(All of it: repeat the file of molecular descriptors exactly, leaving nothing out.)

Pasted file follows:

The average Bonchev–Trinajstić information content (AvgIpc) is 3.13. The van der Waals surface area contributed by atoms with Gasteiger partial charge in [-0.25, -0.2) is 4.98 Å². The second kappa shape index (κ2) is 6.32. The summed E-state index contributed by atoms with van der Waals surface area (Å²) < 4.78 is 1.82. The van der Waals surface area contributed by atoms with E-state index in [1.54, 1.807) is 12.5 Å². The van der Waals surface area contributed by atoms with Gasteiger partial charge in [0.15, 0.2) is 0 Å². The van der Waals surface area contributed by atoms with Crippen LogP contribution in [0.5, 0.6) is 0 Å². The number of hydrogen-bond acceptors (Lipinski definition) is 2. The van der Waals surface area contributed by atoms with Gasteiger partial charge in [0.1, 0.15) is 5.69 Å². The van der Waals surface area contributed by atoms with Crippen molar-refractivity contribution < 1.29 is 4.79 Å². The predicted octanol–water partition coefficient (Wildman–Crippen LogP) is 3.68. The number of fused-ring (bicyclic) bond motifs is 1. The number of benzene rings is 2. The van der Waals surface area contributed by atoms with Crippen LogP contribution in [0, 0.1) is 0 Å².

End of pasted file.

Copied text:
The average Bonchev–Trinajstić information content (AvgIpc) is 3.13. The van der Waals surface area contributed by atoms with Gasteiger partial charge in [-0.25, -0.2) is 4.98 Å². The second kappa shape index (κ2) is 6.32. The summed E-state index contributed by atoms with van der Waals surface area (Å²) < 4.78 is 1.82. The van der Waals surface area contributed by atoms with E-state index in [1.54, 1.807) is 12.5 Å². The van der Waals surface area contributed by atoms with Gasteiger partial charge in [0.15, 0.2) is 0 Å². The van der Waals surface area contributed by atoms with Crippen LogP contribution in [0.5, 0.6) is 0 Å². The number of hydrogen-bond acceptors (Lipinski definition) is 2. The van der Waals surface area contributed by atoms with Gasteiger partial charge in [0.1, 0.15) is 5.69 Å². The van der Waals surface area contributed by atoms with Crippen molar-refractivity contribution < 1.29 is 4.79 Å². The predicted octanol–water partition coefficient (Wildman–Crippen LogP) is 3.68. The number of fused-ring (bicyclic) bond motifs is 1. The number of benzene rings is 2. The van der Waals surface area contributed by atoms with Crippen LogP contribution in [0, 0.1) is 0 Å².